Proposed farmers’ suit seeks claim on CWB’s assets

One of Canada’s most prolific class-action lawyers says he plans to seek an 11-figure piece of the Canadian Wheat Board’s assets for Prairie farmers.

Filing a statement of claim Monday in Saskatoon on behalf of representative plaintiff Duane Filson, Regina lawyer Tony Merchant said in a release that those assets, including the CWB’s office building, rail cars and cash on hand, "cannot simply be subsumed by the federal government."

Filson, a farmer, cow-calf producer and municipal reeve at Woodrow, Sask., about 150 km southwest of Moose Jaw, is the plaintiff representing a proposed "class" of all farmers who sold grain to the CWB in 2011 and will sell through the CWB before Aug. 1, 2012.

Merchant’s proposed suit describes the CWB as a trustee de son tort — a body that takes on itself the possession of entrusted property — for farmers, whose money went to set up the CWB’s contingency fund, buy the CWB’s tangible assets and develop its "intangible assets."

In its form following last month’s passage of Bill C-18, which as of Aug. 1 will end the board’s single marketing desk for Prairie wheat and barley, the "government CWB" has been "unjustly enriched" and farmers "deprived of the funds" from those assets, the suit alleges.

The suit’s claims call for total damages of $15.42 billion, including estimated values of:

  • $7.7 billion in "logistics and transportation savings," considered an "intangible asset" for farmers;
  • $2.14 billion, for the net present value of "premium sale prices" obtained each year for barley;
  • $5.3 billion for similar annual premiums on wheat sales;
  • $100 million in the CWB’s contingency fund;
  • $102.06 million, for the CWB’s rail hopper cars;
  • $65 million, prepaid for the purchase of grain laker vessels; and
  • $14 million, for the CWB’s downtown Winnipeg office building.

"A corporate dissolution requires surplus funds, proceeds and assets to be returned to appropriate creditors and stakeholders," Merchant’s statement said.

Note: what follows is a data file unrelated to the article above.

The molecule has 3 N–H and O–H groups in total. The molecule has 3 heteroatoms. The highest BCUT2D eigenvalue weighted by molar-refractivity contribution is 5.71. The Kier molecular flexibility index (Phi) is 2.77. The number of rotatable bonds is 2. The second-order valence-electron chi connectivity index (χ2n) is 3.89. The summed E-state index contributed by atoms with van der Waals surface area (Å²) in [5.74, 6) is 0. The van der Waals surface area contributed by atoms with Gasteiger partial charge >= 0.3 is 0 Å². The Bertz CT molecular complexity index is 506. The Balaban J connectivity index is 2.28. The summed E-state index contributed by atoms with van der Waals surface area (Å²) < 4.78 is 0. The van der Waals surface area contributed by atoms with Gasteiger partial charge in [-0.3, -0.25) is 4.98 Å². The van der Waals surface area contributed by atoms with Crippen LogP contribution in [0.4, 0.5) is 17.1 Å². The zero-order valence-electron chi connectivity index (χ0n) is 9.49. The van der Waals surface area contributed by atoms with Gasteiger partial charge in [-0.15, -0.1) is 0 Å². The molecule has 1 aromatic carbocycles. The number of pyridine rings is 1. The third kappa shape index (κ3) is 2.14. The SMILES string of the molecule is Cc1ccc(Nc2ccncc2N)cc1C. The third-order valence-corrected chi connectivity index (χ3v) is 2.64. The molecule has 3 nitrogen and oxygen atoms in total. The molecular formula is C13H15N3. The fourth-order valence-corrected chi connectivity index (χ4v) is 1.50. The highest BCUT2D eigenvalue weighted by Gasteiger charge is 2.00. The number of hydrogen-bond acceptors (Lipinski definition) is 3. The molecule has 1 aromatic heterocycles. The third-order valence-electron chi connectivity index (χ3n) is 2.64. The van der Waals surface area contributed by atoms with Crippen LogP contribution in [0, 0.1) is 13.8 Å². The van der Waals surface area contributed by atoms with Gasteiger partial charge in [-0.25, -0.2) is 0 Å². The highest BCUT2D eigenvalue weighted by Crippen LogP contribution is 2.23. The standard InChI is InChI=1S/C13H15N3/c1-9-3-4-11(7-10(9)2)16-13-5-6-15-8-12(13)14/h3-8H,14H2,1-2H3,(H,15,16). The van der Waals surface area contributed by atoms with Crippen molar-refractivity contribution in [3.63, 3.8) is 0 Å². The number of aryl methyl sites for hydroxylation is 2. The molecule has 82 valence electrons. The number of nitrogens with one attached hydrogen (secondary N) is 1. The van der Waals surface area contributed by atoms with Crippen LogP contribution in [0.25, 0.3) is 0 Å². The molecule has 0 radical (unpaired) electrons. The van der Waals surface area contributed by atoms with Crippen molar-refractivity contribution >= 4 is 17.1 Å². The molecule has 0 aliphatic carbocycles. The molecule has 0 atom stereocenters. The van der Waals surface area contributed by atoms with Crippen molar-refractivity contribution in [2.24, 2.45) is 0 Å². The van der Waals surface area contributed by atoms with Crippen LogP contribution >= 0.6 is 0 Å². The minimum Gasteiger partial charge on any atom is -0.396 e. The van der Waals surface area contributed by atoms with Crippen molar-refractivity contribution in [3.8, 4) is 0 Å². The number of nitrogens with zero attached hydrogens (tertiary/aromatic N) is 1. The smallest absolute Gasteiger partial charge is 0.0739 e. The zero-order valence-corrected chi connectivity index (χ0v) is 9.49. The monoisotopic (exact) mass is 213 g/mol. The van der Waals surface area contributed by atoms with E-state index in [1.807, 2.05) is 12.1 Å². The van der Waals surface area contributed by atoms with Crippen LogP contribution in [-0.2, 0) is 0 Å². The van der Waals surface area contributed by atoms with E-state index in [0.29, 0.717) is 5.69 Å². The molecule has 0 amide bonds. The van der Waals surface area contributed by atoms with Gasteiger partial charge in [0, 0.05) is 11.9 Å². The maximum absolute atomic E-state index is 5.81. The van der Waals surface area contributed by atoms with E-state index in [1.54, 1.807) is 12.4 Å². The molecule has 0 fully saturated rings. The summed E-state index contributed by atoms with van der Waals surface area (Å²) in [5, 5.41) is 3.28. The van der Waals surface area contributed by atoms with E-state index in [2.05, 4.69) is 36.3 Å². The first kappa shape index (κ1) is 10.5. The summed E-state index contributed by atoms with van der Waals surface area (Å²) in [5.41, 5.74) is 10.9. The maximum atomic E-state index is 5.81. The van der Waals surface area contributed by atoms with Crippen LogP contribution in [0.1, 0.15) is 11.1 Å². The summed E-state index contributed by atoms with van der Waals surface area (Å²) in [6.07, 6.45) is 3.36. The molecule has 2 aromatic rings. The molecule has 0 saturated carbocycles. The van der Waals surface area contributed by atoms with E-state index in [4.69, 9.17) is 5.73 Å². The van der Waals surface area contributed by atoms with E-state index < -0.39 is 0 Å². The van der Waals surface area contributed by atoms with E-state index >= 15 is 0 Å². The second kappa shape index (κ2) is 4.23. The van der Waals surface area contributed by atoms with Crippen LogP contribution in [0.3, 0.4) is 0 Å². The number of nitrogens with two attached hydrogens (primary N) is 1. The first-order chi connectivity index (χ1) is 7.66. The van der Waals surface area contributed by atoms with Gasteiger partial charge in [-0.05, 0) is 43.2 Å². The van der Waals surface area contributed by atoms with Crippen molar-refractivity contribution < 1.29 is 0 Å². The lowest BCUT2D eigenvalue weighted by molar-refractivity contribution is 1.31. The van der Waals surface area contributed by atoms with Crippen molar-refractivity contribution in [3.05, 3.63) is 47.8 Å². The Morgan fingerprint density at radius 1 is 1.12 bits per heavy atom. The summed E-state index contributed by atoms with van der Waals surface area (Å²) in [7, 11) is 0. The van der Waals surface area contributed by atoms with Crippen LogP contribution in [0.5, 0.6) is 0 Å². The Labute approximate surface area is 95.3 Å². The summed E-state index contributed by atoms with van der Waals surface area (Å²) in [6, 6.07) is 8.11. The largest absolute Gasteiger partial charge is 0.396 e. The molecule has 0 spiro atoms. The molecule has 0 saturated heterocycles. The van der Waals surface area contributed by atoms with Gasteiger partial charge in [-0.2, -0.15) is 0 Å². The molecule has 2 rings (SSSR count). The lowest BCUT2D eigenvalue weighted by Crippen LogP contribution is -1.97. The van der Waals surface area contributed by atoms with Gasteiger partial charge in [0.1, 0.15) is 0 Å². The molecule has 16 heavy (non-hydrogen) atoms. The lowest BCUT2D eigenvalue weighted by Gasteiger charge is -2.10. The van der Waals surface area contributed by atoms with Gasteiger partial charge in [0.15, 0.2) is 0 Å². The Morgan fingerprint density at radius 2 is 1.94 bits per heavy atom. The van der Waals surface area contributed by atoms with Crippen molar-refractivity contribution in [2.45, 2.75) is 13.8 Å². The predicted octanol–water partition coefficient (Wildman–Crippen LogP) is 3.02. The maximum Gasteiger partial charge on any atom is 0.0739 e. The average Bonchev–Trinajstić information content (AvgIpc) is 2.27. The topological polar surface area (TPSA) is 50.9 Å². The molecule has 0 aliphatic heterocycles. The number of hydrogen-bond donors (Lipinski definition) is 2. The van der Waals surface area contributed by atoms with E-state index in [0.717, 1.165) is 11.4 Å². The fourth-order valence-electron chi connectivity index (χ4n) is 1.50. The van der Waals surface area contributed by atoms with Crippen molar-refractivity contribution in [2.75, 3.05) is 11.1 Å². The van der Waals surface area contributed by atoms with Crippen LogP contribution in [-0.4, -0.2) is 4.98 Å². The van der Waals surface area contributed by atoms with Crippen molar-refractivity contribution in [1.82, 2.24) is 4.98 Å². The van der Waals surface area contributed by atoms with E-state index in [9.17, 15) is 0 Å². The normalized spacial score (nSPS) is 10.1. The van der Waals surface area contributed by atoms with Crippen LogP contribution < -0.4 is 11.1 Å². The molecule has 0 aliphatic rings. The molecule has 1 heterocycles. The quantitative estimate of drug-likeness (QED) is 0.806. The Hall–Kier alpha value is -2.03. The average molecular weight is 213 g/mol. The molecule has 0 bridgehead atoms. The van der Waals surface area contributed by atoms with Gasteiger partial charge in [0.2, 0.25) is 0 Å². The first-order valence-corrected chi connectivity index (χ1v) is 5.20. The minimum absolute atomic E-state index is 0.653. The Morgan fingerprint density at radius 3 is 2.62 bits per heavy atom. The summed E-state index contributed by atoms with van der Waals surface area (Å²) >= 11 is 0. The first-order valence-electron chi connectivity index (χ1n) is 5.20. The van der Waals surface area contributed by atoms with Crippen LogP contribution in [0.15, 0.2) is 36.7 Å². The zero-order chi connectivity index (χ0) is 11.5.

The dissolution of the pre-Bill C-18 CWB "therefore requires the return of all funds, proceeds and assets… back to the Class, the rightful owners of the CWB value."

"This case does not challenge whether or not dismantling the CWB is a good idea," said Merchant, a former provincial Liberal MLA and federal Liberal candidate (1979, 1980, 1997). His representative client also ran for the Liberals in 2008 and 2011.

"The value realized from CWB assets has to be returned to farmers," Merchant said in a release. "To do otherwise, would resemble a classic case of theft by conversion."

The Reuters news service on Monday quoted federal Agriculture Minister Gerry Ritz as saying it was "disappointing to see further misguided legal action against western Canadian farmers and their right to the same freedoms as farmers in Ontario already enjoy."

The "baseless action," Ritz said, would not affect the deregulation process laid out in Bill C-18, nor would it affect Prairie farmers’ ability to forward-contract wheat or barley for delivery on an open market after Aug. 1.

Merchant’s office is accepting contact information from farmers interested in the proposed suit. The statement of claim noted it’s to be formally served on the federal government sometime within the next six months.

Related stories:

Conservatives’ CWB bill clears Senate, royal assent, Dec. 16, 2011

Suit over canola growers’ lost laptop dropped, April 23, 2010

Farmers to sue CN, CPR over hopper car costs, Nov. 6, 2009

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